Listen — Anthony Freskyn Charles Hamby Chaplin: Bourrée for Harpsichord
(track 7, 0:33-1:18) © 2016 primafacie :
Herbert Murrill's French Suite (1938) is a very different work: heavily ornamented, extremely showy and possessed of a more pugnacious stylishness, coupled with astringent Stravinskyisms.The Air sérieux has a nostalgic beauty, and indeed the whole work for me possesses a suitably autumnal, eve-of-war feel, through which the virtuosic finale slices clean as a knife. (This was composed for Marcelle de Lacour, who must have been an immensely talented player.)
Listen — Herbert Murrill: Final (Suite Française)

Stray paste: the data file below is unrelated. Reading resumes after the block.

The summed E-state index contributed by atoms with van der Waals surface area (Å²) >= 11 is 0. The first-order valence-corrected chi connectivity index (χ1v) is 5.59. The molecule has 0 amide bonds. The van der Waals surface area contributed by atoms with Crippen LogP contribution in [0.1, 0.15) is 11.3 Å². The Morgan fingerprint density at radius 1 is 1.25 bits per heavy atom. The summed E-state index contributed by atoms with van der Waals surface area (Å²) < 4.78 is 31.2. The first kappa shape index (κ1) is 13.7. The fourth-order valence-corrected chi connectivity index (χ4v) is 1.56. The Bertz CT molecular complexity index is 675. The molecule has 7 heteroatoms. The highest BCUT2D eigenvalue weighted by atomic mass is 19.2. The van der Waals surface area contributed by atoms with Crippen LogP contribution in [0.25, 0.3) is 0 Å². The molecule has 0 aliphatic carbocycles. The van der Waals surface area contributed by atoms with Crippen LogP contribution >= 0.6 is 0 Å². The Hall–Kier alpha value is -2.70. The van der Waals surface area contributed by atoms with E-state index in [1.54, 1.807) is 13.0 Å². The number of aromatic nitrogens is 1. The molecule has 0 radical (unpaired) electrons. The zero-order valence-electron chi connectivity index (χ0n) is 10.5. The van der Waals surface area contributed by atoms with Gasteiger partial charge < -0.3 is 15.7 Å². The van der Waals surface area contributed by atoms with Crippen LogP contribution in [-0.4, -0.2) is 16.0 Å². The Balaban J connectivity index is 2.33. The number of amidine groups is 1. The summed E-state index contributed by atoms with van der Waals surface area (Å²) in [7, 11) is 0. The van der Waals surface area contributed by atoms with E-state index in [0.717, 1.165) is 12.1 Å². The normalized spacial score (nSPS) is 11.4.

(track 12, 0:00-0:36) © 2016 primafacie :
Arnold Bax features next, his incidental music, Dance from the Golden Eagle has a vaguely celtic feel, featuring wonderfully unaffected playing from Cave.
Geoffrey Bush's Three Dance Variations is an interesting but slightly flawed work: Bush appears divided, a sense of romanticism struggling with old style form. At times cerebral, at other times suddenly lush, it's a bit of a puzzle, yet Cave does it full justice, particularly in the more yearning passages.
It's followed by Thomas Baron Pitfield's sprightly Toccatina (the Birds). The composer admits, 'A few rhythms and thematic morsels have been borrowed from the chaffinch, yellow-hammer, tits and others.' This work is a marvellous esprit, and would make a great encore, being quirky and eccentrically English, evoking a showy bird left on a branch, flying away, returning to the battle, whether amorous or furious ... I loved it.
Listen — Thomas Baron Pitfield: Toccatina (The Birds)
(track 15, 2:00-2:54) © 2016 primafacie :